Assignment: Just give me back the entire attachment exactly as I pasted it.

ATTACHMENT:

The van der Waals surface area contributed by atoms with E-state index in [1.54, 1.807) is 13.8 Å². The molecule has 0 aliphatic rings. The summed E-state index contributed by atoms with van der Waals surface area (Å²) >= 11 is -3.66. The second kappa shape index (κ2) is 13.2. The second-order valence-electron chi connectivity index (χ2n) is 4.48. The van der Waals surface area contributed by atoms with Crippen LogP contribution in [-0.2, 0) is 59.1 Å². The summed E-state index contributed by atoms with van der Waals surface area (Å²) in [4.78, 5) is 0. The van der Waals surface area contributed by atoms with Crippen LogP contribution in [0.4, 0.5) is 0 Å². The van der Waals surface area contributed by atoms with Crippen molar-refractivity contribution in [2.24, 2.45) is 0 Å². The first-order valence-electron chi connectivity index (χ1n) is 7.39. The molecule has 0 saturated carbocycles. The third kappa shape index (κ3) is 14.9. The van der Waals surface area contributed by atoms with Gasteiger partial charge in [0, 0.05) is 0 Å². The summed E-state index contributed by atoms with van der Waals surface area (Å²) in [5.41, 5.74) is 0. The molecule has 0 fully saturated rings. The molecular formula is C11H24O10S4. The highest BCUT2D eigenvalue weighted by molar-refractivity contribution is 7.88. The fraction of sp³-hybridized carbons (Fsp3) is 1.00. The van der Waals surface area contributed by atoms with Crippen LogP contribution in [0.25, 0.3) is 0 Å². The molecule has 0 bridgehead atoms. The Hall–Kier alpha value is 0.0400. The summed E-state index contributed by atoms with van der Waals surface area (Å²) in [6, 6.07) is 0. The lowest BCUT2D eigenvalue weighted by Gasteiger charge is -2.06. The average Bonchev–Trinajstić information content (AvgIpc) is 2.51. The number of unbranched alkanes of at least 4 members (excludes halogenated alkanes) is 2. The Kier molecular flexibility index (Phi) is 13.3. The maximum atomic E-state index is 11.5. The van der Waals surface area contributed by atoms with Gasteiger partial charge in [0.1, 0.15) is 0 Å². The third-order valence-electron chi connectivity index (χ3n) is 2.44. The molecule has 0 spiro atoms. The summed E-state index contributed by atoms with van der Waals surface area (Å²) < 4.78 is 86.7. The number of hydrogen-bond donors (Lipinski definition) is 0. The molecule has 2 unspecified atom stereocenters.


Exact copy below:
The van der Waals surface area contributed by atoms with E-state index in [1.54, 1.807) is 13.8 Å². The molecule has 0 aliphatic rings. The summed E-state index contributed by atoms with van der Waals surface area (Å²) >= 11 is -3.66. The second kappa shape index (κ2) is 13.2. The second-order valence-electron chi connectivity index (χ2n) is 4.48. The van der Waals surface area contributed by atoms with Crippen LogP contribution in [-0.2, 0) is 59.1 Å². The summed E-state index contributed by atoms with van der Waals surface area (Å²) in [4.78, 5) is 0. The van der Waals surface area contributed by atoms with Crippen LogP contribution in [0.4, 0.5) is 0 Å². The van der Waals surface area contributed by atoms with Crippen molar-refractivity contribution in [2.24, 2.45) is 0 Å². The first-order valence-electron chi connectivity index (χ1n) is 7.39. The molecule has 0 saturated carbocycles. The third kappa shape index (κ3) is 14.9. The van der Waals surface area contributed by atoms with Gasteiger partial charge in [0, 0.05) is 0 Å². The summed E-state index contributed by atoms with van der Waals surface area (Å²) in [5.41, 5.74) is 0. The molecule has 0 fully saturated rings. The molecular formula is C11H24O10S4. The highest BCUT2D eigenvalue weighted by molar-refractivity contribution is 7.88. The fraction of sp³-hybridized carbons (Fsp3) is 1.00. The van der Waals surface area contributed by atoms with Crippen LogP contribution in [0.25, 0.3) is 0 Å². The molecule has 0 bridgehead atoms. The Hall–Kier alpha value is 0.0400. The summed E-state index contributed by atoms with van der Waals surface area (Å²) in [6, 6.07) is 0. The lowest BCUT2D eigenvalue weighted by Gasteiger charge is -2.06. The average Bonchev–Trinajstić information content (AvgIpc) is 2.51. The number of unbranched alkanes of at least 4 members (excludes halogenated alkanes) is 2. The Kier molecular flexibility index (Phi) is 13.3. The maximum atomic E-state index is 11.5. The van der Waals surface area contributed by atoms with Gasteiger partial charge in [0.1, 0.15) is 0 Å². The third-order valence-electron chi connectivity index (χ3n) is 2.44. The molecule has 0 spiro atoms. The summed E-state index contributed by atoms with van der Waals surface area (Å²) < 4.78 is 86.7. The number of hydrogen-bond donors (Lipinski definition) is 0. The molecule has 2 unspecified atom stereocenters.